Monday, 7 July 2008

Barry Blackburn looks on his time at MHMH (1946-1948) with affection

I was very interested to read your letter in the YEP regarding the Marguerite Hepton Memorial Hospital at Thorpe Arch. I am not a computer man, so I thought I would write my “life story” and post it to you. I come from Bramley in Leeds and was 12 years old when I was admitted to hospital in August 1946 remaining until July 1948.

I often think about those days and how lucky I was (it was only my right ankle that was in plaster) as I could move about quite freely when my friends were restricted on frames etc.

That stay in hospital affected my whole attitude to life as having lived with other boys who were much worse off than me (in fact two died during my stay). I seldom complain about my ‘lot in life’. My medical records came in handy when National Service was due, as I was classed Grade 3 which was a failure in their system but a success for me, as I had just got married, passed my driving test and begun to earn good money. I always believed that my 2 years in hospital was a good training for life.

I have had no contact with anyone associated with the hospital since my best friend Ronnie Smith died in the early 1970s. We were in adjoining beds for 2 years and I was his best man when he got married. He named his son after me. Ronnie and I went to Potternewton School, Leeds, for handicapped children and we were founder members of the 19th North Leeds Handicapped Scout Troup (happy days!).

I did an engineering apprenticeship training as a draftsman before joining ICI and moving to the North East as a project manager.

It may seem strange but I still look upon my time in hospital with affection and it left me with no fear of medical matters or hospitals, even though I had a heart attack in 1990 and a cardiac arrest in the USA in 2006. However, all is well at the moment and my wife Joan and I are celebrating 50 years of ‘wedded bliss’ next month.

I enclose a copy of a letter to the magazine Best of British when they were asking how the 1947 snow affected readers. My mother used to sit with a hot water bottle under her coat whilst begging me to put on a warmer jumper (we were tough!).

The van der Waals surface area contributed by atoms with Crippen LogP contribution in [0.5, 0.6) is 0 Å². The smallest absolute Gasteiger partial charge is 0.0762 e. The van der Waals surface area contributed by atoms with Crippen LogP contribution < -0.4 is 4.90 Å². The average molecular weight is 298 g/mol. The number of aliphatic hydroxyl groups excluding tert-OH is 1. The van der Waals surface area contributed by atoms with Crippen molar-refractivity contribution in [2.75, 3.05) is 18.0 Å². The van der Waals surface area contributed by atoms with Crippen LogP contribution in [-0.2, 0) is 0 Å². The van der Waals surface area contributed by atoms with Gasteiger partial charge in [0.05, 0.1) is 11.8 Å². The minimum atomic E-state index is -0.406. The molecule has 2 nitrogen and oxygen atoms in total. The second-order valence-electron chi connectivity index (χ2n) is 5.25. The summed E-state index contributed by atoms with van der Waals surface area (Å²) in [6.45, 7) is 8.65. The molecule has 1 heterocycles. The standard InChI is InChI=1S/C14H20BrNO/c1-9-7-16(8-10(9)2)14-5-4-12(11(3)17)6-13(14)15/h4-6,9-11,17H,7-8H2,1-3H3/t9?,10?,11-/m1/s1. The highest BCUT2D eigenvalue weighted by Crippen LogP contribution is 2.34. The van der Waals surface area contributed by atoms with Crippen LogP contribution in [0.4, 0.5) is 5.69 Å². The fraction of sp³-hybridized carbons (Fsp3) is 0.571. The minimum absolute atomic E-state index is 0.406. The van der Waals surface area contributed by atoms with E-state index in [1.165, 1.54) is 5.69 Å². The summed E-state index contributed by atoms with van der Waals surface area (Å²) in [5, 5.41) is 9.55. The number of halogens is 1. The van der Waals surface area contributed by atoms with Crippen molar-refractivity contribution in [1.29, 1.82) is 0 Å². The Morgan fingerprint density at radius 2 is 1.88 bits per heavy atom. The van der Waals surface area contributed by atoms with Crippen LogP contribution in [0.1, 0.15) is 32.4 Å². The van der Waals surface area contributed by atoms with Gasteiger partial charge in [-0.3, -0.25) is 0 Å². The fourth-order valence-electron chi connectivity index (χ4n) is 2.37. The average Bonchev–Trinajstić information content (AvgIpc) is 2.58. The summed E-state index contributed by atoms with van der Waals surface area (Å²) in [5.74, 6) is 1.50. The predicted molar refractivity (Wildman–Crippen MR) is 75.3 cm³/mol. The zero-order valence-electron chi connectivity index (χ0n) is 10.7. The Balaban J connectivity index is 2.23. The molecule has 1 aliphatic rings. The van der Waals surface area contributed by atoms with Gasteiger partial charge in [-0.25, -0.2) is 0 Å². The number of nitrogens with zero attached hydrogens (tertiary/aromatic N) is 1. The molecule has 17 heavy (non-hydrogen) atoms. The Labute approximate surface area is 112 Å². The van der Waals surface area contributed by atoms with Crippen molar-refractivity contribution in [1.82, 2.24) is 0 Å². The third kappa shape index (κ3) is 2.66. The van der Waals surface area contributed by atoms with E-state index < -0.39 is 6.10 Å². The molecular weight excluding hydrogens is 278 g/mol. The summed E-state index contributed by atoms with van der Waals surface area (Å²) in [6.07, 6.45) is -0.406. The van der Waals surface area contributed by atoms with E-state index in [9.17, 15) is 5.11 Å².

The worst thing was having to get washed on a cold morning in a bowl of lukewarm water. (Most of the time we didn’t).

Sorry to go on but I’m enjoying this! I remember the horse chestnut trees down the hospital drive and the tumbler pigeons in the dovecote. Miss Budd the teacher was great! I was given a bottle green cardigan to knit and after a year it was given to the girls’ ward – did you finish it? I do not think I ever saw a girl during the two years, never mind spoke to one.

It has been good to put pen to paper on our (Jane’s and mine) 60th anniversary of leaving Thorpe Arch.

Here are some names I remember

Specialists Mr Broomhead, Mr Payne

Doctor Maloney

Sister Trout

Nurses Hodgson, Moss, Fowler, Natress

Fellow inmates Kenneth Inkpen, Terry Swift, Geoffrey Gresty, Cyril Gamble

Barry’s letter in Best of British

Getting cold feet

When the snow came in 1947, I was 12 and in the Marguerite Hepton Memorial Orthopaedic Hospital for Children at Thorpe Arch, Boston Spa, West Yorkshire, and we were virtually cut off. This did not cause me or my parents much of a problem, because visiting times were only two hours every first and third Saturday in the month.

Other weekends we received food parcels from home containing sweets and Wizard and Hotpure comics. Our teacher, Miss Budd, braved the journey from Walton village in her little Austin car she called Archie. She taught us everything from maths to knitting.

The main treatment in the hospital was ‘fresh air’ and we older boys slept outside the ward between April and October, under a ten-foot reinforced glass canopy. I woke up many times with frost on the foot of my bed.

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